Leo Voyazides/Simon Hadfield took a commanding win in the Masters Pre-66 Touring Car season-opener at Zolder today. Their Ford Falcon crossed the line with a comfortable 32-second lead over Andy Wolfe/Michael Gans (Lotus Cortina), with the Mark Martin/Andrew Haddon Cortina well over a minute adrift in third. Ron Maydon won the Mini class, but only just, as he held off visiting Dutchman René de Vries by a mere two tenths.
While front-row starters Voyazides and Wolfe headed into the first corner with a comfortable cushion, Mark Martin (Lotus Cortina), Greg Thornton (Ford Mustang) and Jonathan Lewis (Austin Cooper S) dived in three-wide, the nippy Mini coming out on top. On the next lap, Hans Hugenholtz (Lotus Cortina) passed Ron Maydon (Austin Cooper S) for sixth, while local hero Thierry de Latre du Bosqueau took eighth from Katsu Kubota’s similar Lotus Cortina.
By lap three, the order had settled, Voyazides leading Wolfe by two seconds, with Thornton a further eight seconds down. Both Thornton and Lewis ran lonely first stints in third and fourth, but behind them a group formed that took an interest in Mark Martin’s fifth place. Hugenholtz leading the chase for Martin’s Cortina, followed by Maydon and De Latre, before the Dutch Cortina lost time on lap eight. Twenty minutes into the race, Katsu Kubota joined the midfield group and, on lap nine, passed Maydon to take seventh. Five laps later, however, the Japanese driver stopped out on the circuit.
Lewis, Martin and Kubota were the first to pit on lap 13, Martin handing over to Andrew Haddon, who immediately began setting sub-2 minute lap times. Voyazides, in the leading Ford Falcon pitted two laps later, while Wolfe hung on for another lap before Michael Gans jumped in.
“I was trying to give Simon a car with some brakes,” explained Voyazides. “The extra weight we run this year, 100 kilos, has a big effect so it was a case of conservation rather than pure racing.”
It was a close call when Gans headed out with a narrow lead, but Simon Hadfield quickly restored the order in the Falcon to establish a lead of 14 seconds halfway into his stint.
Meanwhile, Haddon’s quick times had hauled him into third place, ahead of Thornton and a lively Mini dogfight for fifth. Jonathan Lewis had lost out at the pit stops, and on lap 17, Ron Maydon took the lead of the Mini class. René de Vries in the Dutch Mini would join them by the end of the race, to make it a three-way Mini tussle. Lewis had a tyre delaminate after the pit stops, however, and had no grip and thus no defence when Maydon attacked and then De Vries attacked for sixth on lap 25. Lewis’s tyre went pop two laps from home!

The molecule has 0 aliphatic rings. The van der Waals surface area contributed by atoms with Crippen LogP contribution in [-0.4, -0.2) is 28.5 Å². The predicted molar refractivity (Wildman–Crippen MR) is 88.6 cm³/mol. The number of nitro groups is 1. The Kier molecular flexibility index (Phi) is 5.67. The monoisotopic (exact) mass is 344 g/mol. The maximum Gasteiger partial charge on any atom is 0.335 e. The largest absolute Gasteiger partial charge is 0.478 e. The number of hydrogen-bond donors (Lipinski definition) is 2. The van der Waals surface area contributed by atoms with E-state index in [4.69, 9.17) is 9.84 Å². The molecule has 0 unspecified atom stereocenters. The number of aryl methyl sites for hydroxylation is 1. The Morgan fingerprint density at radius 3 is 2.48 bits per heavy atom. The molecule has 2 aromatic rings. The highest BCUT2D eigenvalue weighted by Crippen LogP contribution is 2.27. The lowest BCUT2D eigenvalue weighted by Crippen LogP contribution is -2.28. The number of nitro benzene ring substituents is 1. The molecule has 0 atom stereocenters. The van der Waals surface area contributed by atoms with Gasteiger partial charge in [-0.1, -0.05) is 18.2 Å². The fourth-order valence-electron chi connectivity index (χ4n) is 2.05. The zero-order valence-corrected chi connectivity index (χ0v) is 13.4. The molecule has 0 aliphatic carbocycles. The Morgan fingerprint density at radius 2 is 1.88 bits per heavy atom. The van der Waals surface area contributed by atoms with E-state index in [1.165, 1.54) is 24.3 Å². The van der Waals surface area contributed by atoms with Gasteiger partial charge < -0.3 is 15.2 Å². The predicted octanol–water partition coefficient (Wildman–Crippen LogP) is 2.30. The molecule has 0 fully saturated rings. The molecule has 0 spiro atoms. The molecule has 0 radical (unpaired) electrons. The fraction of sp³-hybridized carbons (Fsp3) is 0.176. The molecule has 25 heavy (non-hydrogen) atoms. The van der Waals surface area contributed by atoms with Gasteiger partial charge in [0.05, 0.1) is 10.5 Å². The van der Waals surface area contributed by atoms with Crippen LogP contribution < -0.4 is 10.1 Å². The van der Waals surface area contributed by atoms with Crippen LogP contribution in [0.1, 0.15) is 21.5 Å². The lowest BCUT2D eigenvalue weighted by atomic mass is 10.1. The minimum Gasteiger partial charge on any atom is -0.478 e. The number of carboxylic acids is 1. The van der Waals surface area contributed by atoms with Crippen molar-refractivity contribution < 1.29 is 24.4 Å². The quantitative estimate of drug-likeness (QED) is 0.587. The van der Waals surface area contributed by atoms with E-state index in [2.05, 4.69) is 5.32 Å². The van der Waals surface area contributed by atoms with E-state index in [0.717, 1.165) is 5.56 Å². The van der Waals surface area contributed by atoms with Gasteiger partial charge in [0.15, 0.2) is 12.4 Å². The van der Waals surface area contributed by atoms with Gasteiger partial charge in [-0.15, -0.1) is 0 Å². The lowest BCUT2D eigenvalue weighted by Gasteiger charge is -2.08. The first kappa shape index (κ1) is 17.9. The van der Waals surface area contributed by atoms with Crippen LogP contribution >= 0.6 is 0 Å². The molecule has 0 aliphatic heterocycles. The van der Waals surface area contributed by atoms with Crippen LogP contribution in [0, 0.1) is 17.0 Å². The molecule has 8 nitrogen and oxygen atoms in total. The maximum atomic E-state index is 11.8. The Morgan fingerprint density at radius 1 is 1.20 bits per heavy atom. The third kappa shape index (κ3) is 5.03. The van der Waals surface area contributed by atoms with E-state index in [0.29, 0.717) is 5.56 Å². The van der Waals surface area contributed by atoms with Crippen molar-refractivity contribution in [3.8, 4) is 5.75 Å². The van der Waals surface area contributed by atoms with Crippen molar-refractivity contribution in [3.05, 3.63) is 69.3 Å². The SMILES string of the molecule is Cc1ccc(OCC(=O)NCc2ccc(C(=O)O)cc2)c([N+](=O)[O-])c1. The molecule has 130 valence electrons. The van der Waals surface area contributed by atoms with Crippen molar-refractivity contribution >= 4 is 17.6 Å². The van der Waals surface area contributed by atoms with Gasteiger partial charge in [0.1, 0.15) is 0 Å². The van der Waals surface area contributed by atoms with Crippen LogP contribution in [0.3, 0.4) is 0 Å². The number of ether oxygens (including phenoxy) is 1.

And Lewis’ car wasn’t the only ailing Mini, as Maydon was now starting to slow as well. The Dutchman had a shock class win in his sights but the Masters boss narrowly hung on to beat De Vries by two tenths.
“That was great fun,” said Maydon. “Really close racing. If I roughed anyone up, I’d like to apologise!”
Lewis lost one more place to De Latre but made it to the finish in eighth.
After 29 laps, Hadfield finished in style with a fastest lap of the race (1m56.583s) to beat the Wolfe/Gans Cortina by over half a minute.
The Martin/Haddon Cortina came home third, with Thornton’s Mustang a lonely fourth. Behind the three Minis and the De Latre Cortina in seventh, the Martin Melling/Martin Brewer Falcon, Bert Mets’ Mini Cooper S and Richard Bateman’s Cortina were the remaining finishers. Besides Kubota, the Cortina shared by Hugenholtz and David Hart’s 16-year-old son Olivier – making his historic racing debut, straight from karts – was the only car failing to reach the finish.